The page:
News

US Muslim leaders call on China to end persecution of Uighurs

Uighurs and their supporters march to the United Nations to protest in New York, on March 15, 2018. Members of the Uighur Muslim ethnic group held demonstrations in cities around the world to protest a sweeping Chinese surveillance and security campaign that has sent thousands of their people into detention and political indoctrination centers. (AP Photo/Seth Wenig)

(RNS) – More than 130 American Muslim leaders and scholars have signed an open letter condemning the Chinese government’s continued persecution and detention of the mostly Muslim Uighur minority.

The letter, initiated by the Sound Vision Foundation and signed by prominent Muslim leaders, called for the release of detainees from internment camps in Xinjiang, where Uighurs have reportedly been forced to attend indoctrination sessions.

The leaders also called for U.S. consumers to boycott imports produced by the detainees’ forced labor and to join a planned rally on behalf of Uighur people on Apr. 6 in Washington, D.C.

“We call upon fellow citizens to stop buying products produced through slave labor from these camps,” the statement says. “We thank the U.S. government for raising the issue of human rights abuses and detainment in the concentration camps and ask the rest of the world to do the same.”

Signers include prominent civil rights activist Imam Omar Suleiman, who heads the Yaqeen Institute in Texas; Imam Yasir Qadhi of Al-Maghrib Institute and the Islamic Seminary of America; Imam Mohamed Magid, who leads Virginia’s All Dulles Area Muslim Society; as well as several representatives from the Council on American Islamic Relations.

Suleiman said the Uighur crisis, which he called “the world’s most blatant violation of any sense of religious freedom and human rights,” has not received the attention it deserves from world leaders.

“If this was any other religious group, the world would be up in arms,” Suleiman told Religion News Service. “The reality is that Muslims have been so dehumanized that even those who are usually credited as being champions for human rights can turn away without being called out on their double standards.”

Members of the United Nations Committee say there are credible reports that the Chinese government had “turned the Uighur autonomous region into something that resembles a massive internment camp,” detaining as many as 1 million Muslims — nearly 10 percent of their regional population — without charge, in order to strip them of their beliefs and religious practices.

The Xinjiang province in western China where many Uighurs live. Map courtesy of Creative Commons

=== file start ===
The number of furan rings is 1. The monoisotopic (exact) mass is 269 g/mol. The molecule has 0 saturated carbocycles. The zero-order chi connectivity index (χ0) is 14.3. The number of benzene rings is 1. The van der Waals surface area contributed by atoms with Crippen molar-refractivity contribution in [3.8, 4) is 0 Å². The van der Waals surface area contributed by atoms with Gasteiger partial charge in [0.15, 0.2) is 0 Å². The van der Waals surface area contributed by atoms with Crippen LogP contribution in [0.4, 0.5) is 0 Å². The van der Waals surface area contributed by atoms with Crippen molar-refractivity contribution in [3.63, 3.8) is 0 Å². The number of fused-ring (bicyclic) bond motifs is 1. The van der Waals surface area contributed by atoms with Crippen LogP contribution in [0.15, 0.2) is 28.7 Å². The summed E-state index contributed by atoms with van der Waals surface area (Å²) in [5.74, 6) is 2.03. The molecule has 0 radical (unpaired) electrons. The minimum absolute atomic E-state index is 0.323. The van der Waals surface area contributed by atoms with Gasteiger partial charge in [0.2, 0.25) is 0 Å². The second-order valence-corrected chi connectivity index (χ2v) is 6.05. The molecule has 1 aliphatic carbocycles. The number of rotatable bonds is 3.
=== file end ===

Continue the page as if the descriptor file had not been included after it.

Human rights advocates say reports of torture, forced labor and indoctrination are widespread. A massive surveillance program includes streets lined with facial recognition devices and closed-circuit television cameras and government spies living in suspected Muslims’ homes. The crackdown has made many Uighurs too frightened to pray or call family abroad. Avoiding alcohol and pork, both banned in Islamic teaching, is thought to be cause for suspicion.

The signed statement begins a broader effort to call attention to the Uighurs’ cause, said Imam Abdul Malik Mujahid, founding chairman of Sound Vision Foundation. A number of mosques across the country will read the letter to congregants during Friday prayers today (Feb. 6).

“These imams have a far larger following in social media as well as in mosques than all national Muslim organizations together,” he explained. “I am sure the list and the movement will grow.”

The Sound Vision Foundation, based in Chicago, organized the Bosnia Task Force in 1992 to help declare rape a war crime. More recently, it launched the Burma Task Force and the SaveUighur project to advocate for Myanmar’s Rohingya Muslims and China’s Uighur Muslims.

On Thursday (Feb. 7), SaveUighur launched a national campaign to urge Muslims to call their representatives in Congress and demand their support for bills condemning human rights violations against Uighurs.

Uighur activists say they are frustrated by the lack of international condemnation, particularly from the global Muslim community.

“The Muslim-majority countries, every one of them has remained silent,” Aydin Anwar, a young student activist working with the Uighur independence movement East Turkistan National Awakening, told Religion News Service last year. “They all have deals with China. It’s really frustrating (for) Uighurs to witness what we see as a betrayal. How are you not standing up to this genocide of your brothers and sisters?”

About the author

Aysha Khan

Aysha Khan is a Boston-based journalist reporting on American Muslims and millennial faith for RNS. Her newsletter, Creeping Sharia, focuses on Muslims in the U.S. Previously, she was the social media editor at RNS.

ADVERTISEMENTs